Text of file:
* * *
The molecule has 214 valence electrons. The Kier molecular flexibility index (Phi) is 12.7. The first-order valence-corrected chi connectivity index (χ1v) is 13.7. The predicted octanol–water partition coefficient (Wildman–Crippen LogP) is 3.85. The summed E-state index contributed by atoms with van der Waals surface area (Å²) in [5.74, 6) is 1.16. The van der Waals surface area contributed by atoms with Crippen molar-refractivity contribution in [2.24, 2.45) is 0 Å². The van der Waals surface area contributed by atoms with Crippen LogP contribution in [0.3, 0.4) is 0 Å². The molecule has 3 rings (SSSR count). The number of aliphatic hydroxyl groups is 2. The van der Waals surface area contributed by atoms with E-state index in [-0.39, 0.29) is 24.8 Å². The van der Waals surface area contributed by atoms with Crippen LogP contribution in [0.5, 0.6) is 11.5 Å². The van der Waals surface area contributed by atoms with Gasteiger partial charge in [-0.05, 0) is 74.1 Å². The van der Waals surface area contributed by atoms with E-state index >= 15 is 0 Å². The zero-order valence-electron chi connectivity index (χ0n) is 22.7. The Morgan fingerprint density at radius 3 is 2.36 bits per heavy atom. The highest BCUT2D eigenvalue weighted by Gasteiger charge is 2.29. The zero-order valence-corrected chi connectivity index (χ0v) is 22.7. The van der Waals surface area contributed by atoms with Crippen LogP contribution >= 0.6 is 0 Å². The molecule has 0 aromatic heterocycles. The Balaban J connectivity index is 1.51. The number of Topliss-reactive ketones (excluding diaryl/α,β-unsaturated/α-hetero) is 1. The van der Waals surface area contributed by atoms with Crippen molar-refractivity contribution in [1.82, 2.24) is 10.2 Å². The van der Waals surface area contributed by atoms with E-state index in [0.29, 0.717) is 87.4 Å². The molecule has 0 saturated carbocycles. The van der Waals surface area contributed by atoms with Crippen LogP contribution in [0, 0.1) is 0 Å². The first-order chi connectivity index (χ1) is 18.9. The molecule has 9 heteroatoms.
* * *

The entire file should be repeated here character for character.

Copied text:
The molecule has 214 valence electrons. The Kier molecular flexibility index (Phi) is 12.7. The first-order valence-corrected chi connectivity index (χ1v) is 13.7. The predicted octanol–water partition coefficient (Wildman–Crippen LogP) is 3.85. The summed E-state index contributed by atoms with van der Waals surface area (Å²) in [5.74, 6) is 1.16. The van der Waals surface area contributed by atoms with Crippen molar-refractivity contribution in [2.24, 2.45) is 0 Å². The van der Waals surface area contributed by atoms with Crippen LogP contribution in [0.3, 0.4) is 0 Å². The molecule has 3 rings (SSSR count). The number of aliphatic hydroxyl groups is 2. The van der Waals surface area contributed by atoms with E-state index in [-0.39, 0.29) is 24.8 Å². The van der Waals surface area contributed by atoms with Crippen LogP contribution in [0.5, 0.6) is 11.5 Å². The van der Waals surface area contributed by atoms with Gasteiger partial charge in [-0.05, 0) is 74.1 Å². The van der Waals surface area contributed by atoms with E-state index >= 15 is 0 Å². The zero-order valence-electron chi connectivity index (χ0n) is 22.7. The Morgan fingerprint density at radius 3 is 2.36 bits per heavy atom. The highest BCUT2D eigenvalue weighted by Gasteiger charge is 2.29. The zero-order valence-corrected chi connectivity index (χ0v) is 22.7. The van der Waals surface area contributed by atoms with Crippen LogP contribution >= 0.6 is 0 Å². The molecule has 0 aromatic heterocycles. The Balaban J connectivity index is 1.51. The number of Topliss-reactive ketones (excluding diaryl/α,β-unsaturated/α-hetero) is 1. The van der Waals surface area contributed by atoms with Crippen molar-refractivity contribution in [1.82, 2.24) is 10.2 Å². The van der Waals surface area contributed by atoms with E-state index in [0.29, 0.717) is 87.4 Å². The molecule has 0 saturated carbocycles. The van der Waals surface area contributed by atoms with Crippen LogP contribution in [0, 0.1) is 0 Å². The first-order chi connectivity index (χ1) is 18.9. The molecule has 9 heteroatoms.